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Algeria hostage crisis: frustration for US military, and maybe regrets

A disastrous hostage rescue effort by Algeria's military this week underscores the Pentagon's difficulties in working with its counterparts in parts of Africa. But the US can't criticize too loudly: It needs Algeria as an ally to fight terrorism in the region.

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Rescued hostages hug each other in Ain Amenas, Algeria, in this image taken from television Friday. Algeria’s state news service says nearly 100 out of 132 foreign hostages have been freed from a gas plant where Islamist militants had held them captive for three days.

Canal Algerie via Assiaciated Press TV/AP

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The disastrous hostage rescue effort by the Algerian military this week – in which innocents appear, among other things, to have been accidentally strafed by government helicopter fire – is a stark reminder of the limits of US crisis intervention and of the challenges the Pentagon faces in working with its counterparts in parts of Africa.

The Pentagon is reported to have volunteered use of its hostage rescue teams for the mission. But the Algerian military apparently shrugged off this offer and forged ahead with its operation before informing any governments whose citizens were captive, including the United States and Britain.

On this point, the Algerian government seemed cavalier. “An important number of hostages were freed and an important number of terrorists were eliminated, and we regret the few dead and wounded,” said the country’s communications minister.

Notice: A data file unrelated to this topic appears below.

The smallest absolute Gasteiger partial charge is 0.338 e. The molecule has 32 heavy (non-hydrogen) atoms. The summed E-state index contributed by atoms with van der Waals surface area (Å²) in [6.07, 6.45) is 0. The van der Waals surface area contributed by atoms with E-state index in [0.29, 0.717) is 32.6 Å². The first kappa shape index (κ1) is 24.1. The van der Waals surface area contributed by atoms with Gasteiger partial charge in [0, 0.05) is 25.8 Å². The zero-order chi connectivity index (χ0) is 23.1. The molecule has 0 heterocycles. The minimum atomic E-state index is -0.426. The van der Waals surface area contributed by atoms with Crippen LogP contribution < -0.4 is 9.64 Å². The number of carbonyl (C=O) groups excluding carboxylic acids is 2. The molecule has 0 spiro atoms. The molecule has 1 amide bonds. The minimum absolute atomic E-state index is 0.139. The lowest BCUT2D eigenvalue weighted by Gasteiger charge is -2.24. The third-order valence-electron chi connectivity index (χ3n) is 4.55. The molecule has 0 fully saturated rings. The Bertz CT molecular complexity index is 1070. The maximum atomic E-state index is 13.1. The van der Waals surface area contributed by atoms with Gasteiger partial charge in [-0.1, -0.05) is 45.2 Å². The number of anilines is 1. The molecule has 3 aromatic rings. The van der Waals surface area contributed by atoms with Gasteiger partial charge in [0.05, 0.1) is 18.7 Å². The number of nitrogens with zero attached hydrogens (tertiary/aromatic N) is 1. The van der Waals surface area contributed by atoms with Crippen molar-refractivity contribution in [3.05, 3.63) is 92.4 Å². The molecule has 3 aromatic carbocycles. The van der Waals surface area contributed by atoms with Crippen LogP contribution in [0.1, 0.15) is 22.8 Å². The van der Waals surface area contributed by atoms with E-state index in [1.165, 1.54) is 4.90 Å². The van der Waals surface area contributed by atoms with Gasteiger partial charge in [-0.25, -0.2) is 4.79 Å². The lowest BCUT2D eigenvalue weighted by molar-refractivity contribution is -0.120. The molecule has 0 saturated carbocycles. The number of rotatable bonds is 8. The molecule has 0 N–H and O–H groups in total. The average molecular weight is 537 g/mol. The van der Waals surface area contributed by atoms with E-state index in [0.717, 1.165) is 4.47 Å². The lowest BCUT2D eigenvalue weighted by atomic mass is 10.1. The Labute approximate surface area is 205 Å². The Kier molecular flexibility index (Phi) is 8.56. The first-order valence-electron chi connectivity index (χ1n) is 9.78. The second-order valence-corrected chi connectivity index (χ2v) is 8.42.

This approach frustrates US military commanders, who are nonetheless refraining from harsh critiques of Algeria, at least publicly. That’s because the Pentagon needs Algerian support against the terrorist group Al Qaeda in the Mahgreb (AQIM), which is operating in the region. 

“One thing that is clear: There will not be a satisfactory solution in Mali without Algeria’s participation,” Gen. Carter Ham, who heads US Africa Command, said at a recent news conference.

The difficulty is that the Algerian military, which runs the government, has few incentives to help with the campaign against AQIM, which uses northern Mali as a base of operations.

“Some people are using the Afghanistan analogy for Mali. If that’s the case, then you can think of Algeria as Pakistan,” says J. Peter Pham, director of the Michael S. Anfari Africa Center at the Atlantic Council. “Algeria is necessary as part of any solution to what’s going on in Mali, but that shouldn’t blind us to the fact that what’s going in northern Mali, Algeria is allowing to occur.”

Many AQIM leaders are veteran fighters from Algeria’s civil war who have moved south into northern Mali. “And in many cases, the Algerian government was happy for them to move on,” Mr. Pham says. What’s more, the logistical supply chain of these extremists “would be pretty nonexistent without Algeria,” he adds.

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